A good rule of thumb is to wash plates as you go. If this is not possible or convenient you should minimally remove the plate from your vicinity by putting it in the sink or dishwasher as soon as you have taken the food off of it.

  • 6
    I thought E.Coli was the most common pathogen on beef, with salmonella being more common in chicken. Either way, the hard numbers are definitely reassuring. I was actually also looking online for the percentage of beef that's actually contaminated in the first, but came up dry. Good work!
    – Aaronut
    Commented Aug 5, 2010 at 14:19
  • 2
    @Aaronut: You are correct, E. Coli is the most common pathogen found on beef. I'll revise my answer. I couldn't find similar specificity of data on E. Coli though. All I seem to dig up is that 160 F for any duration kills it.
    – hobodave
    Commented Aug 6, 2010 at 7:03

How good's the meat? How long was it out of the fridge? I ask, because if you're really concerned, you can always consider the tartare extreme. Someone, somewhere is eating raw, red steak. Is your meat anywhere near good enough to think of it in that context?

Practically, it shouldn't take very long to re-sear the outside of a steak. Contact temperature on the pan is probably 300-400 degrees, which is instant death for bacteria. I'd eat it.

  • 1
    Just a regular ribeye, no prime cut. Probably out of the fridge about 45 minutes. It was doused in clarified butter which was still on the plate. That's more hospitable to bacteria than I'd like, but then again, if there's not actual mold growing on it, it's pretty unlikely that it would survive another sear. Figured I'd ask anyway - better to be safe than sorry.
    – Aaronut
    Commented Aug 5, 2010 at 2:25
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    I feel that when clarified butter is involved you've entered beyond the realm of mere safety, and certainly beyond the realm of regret.
    – Ocaasi
    Commented Aug 5, 2010 at 2:38
  • 2
    I'm not sure how to interpret that reply - are you saying that it would make you worry more, or that it's too important to go to waste?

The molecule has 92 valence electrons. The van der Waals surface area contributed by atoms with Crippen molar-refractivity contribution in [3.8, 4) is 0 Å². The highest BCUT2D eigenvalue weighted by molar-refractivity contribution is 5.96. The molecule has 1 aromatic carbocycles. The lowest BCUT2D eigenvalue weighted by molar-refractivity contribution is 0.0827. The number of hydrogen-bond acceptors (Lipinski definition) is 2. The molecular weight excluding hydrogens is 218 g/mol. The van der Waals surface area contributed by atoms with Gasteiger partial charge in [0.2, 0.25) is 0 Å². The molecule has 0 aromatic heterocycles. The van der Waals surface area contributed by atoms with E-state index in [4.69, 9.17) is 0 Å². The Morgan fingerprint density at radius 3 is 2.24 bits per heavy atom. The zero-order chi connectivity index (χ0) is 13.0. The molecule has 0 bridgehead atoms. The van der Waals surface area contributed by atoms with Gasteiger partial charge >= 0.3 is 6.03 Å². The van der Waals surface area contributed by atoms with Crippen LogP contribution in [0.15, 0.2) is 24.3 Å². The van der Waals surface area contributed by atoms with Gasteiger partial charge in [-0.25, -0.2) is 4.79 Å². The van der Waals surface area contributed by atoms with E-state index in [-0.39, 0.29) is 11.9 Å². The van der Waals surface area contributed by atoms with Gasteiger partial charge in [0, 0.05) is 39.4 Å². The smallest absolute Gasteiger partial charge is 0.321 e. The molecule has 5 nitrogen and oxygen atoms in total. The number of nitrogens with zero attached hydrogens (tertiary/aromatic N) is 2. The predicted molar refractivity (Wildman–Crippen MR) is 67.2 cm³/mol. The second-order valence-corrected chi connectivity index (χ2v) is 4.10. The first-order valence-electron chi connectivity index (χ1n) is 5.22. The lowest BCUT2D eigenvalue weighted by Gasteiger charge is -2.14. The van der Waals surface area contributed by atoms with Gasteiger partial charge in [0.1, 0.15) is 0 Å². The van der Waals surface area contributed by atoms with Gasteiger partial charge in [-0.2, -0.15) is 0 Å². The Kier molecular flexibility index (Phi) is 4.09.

– Aaronut
    Commented Aug 5, 2010 at 2:43
  • 15
    Way too delicious. If you're going to go down, go down in a hail of clarified butter.
    – Ocaasi
    Commented Aug 5, 2010 at 2:56
  • 1
    If it were chicken or pork...or even hamburger, I'd worry, but not steak. 99.9% chance you could have eaten the whole thing raw and had no issues of any kind. Good betting odds. Commented Aug 5, 2010 at 13:52
  1. Assuming you weren't using a slow cooking method, the plate wasn't sitting on the counter for very long.

  2. The steak was still probably pushing a small amount of liquid out. So it likely didn't actually absorb any juice into the interior of the steak.

  3. Assuming a relatively small amount of juice and a medium rare steak, I would guess the steak itself already raised any juice that did manage to make it inside to a safe temperature.

  4. Re-searing would definitely finish off any bacteria on the surface.

All in all, I don't see any harm done. To prevent a similar accident in the future, get your serving dish ready before the steak is done. A good time is to put the plate near the stove/grill when you're flipping the steak over.

  • 3
    Thanks - I usually do have a serving dish ready, this was a rare incidence of carelessness.
    – Aaronut
    Commented Aug 5, 2010 at 2:42

The following link leads to a podcast where food scientist Dr. Benjamin Chapman discusses e-coli, listeria, norovirus, and other lovely pathogens. Some insight into cooking meat and food safety.